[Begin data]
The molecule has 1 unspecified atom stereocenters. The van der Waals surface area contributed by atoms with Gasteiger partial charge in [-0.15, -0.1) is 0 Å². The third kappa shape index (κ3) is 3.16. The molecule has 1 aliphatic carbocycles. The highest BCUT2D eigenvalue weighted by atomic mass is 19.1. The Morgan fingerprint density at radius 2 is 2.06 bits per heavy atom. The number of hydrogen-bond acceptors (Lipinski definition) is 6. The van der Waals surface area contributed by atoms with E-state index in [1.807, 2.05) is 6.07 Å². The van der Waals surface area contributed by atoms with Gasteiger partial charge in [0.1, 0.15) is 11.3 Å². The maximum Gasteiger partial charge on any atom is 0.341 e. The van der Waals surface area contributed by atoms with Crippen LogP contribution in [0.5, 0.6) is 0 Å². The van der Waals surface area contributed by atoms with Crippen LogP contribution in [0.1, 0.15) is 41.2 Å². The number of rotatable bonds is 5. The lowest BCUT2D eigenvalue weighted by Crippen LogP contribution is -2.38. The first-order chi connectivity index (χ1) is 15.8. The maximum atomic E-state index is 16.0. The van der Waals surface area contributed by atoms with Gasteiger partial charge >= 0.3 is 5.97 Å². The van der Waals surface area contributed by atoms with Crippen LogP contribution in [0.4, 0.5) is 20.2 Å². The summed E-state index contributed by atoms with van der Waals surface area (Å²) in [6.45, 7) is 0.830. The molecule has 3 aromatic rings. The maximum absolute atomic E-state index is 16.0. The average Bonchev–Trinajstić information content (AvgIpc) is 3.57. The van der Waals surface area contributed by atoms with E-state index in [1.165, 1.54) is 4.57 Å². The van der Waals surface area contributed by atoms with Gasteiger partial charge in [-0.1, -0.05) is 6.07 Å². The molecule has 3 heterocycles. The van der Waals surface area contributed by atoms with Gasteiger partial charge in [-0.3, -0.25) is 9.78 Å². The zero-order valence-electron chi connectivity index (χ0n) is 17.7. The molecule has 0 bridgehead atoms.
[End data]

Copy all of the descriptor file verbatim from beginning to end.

The molecule has 1 unspecified atom stereocenters. The van der Waals surface area contributed by atoms with Gasteiger partial charge in [-0.15, -0.1) is 0 Å². The third kappa shape index (κ3) is 3.16. The molecule has 1 aliphatic carbocycles. The highest BCUT2D eigenvalue weighted by atomic mass is 19.1. The Morgan fingerprint density at radius 2 is 2.06 bits per heavy atom. The number of hydrogen-bond acceptors (Lipinski definition) is 6. The van der Waals surface area contributed by atoms with E-state index in [1.807, 2.05) is 6.07 Å². The van der Waals surface area contributed by atoms with Gasteiger partial charge in [0.1, 0.15) is 11.3 Å². The maximum Gasteiger partial charge on any atom is 0.341 e. The van der Waals surface area contributed by atoms with Crippen LogP contribution in [0.5, 0.6) is 0 Å². The van der Waals surface area contributed by atoms with Crippen LogP contribution in [0.1, 0.15) is 41.2 Å². The number of rotatable bonds is 5. The lowest BCUT2D eigenvalue weighted by Crippen LogP contribution is -2.38. The first-order chi connectivity index (χ1) is 15.8. The maximum atomic E-state index is 16.0. The van der Waals surface area contributed by atoms with Gasteiger partial charge >= 0.3 is 5.97 Å². The van der Waals surface area contributed by atoms with Crippen LogP contribution in [0.4, 0.5) is 20.2 Å². The summed E-state index contributed by atoms with van der Waals surface area (Å²) in [6.45, 7) is 0.830. The molecule has 3 aromatic rings. The maximum absolute atomic E-state index is 16.0. The average Bonchev–Trinajstić information content (AvgIpc) is 3.57. The van der Waals surface area contributed by atoms with E-state index in [1.165, 1.54) is 4.57 Å². The van der Waals surface area contributed by atoms with Gasteiger partial charge in [-0.1, -0.05) is 6.07 Å². The molecule has 3 heterocycles. The van der Waals surface area contributed by atoms with Gasteiger partial charge in [-0.3, -0.25) is 9.78 Å². The zero-order valence-electron chi connectivity index (χ0n) is 17.7. The molecule has 0 bridgehead atoms.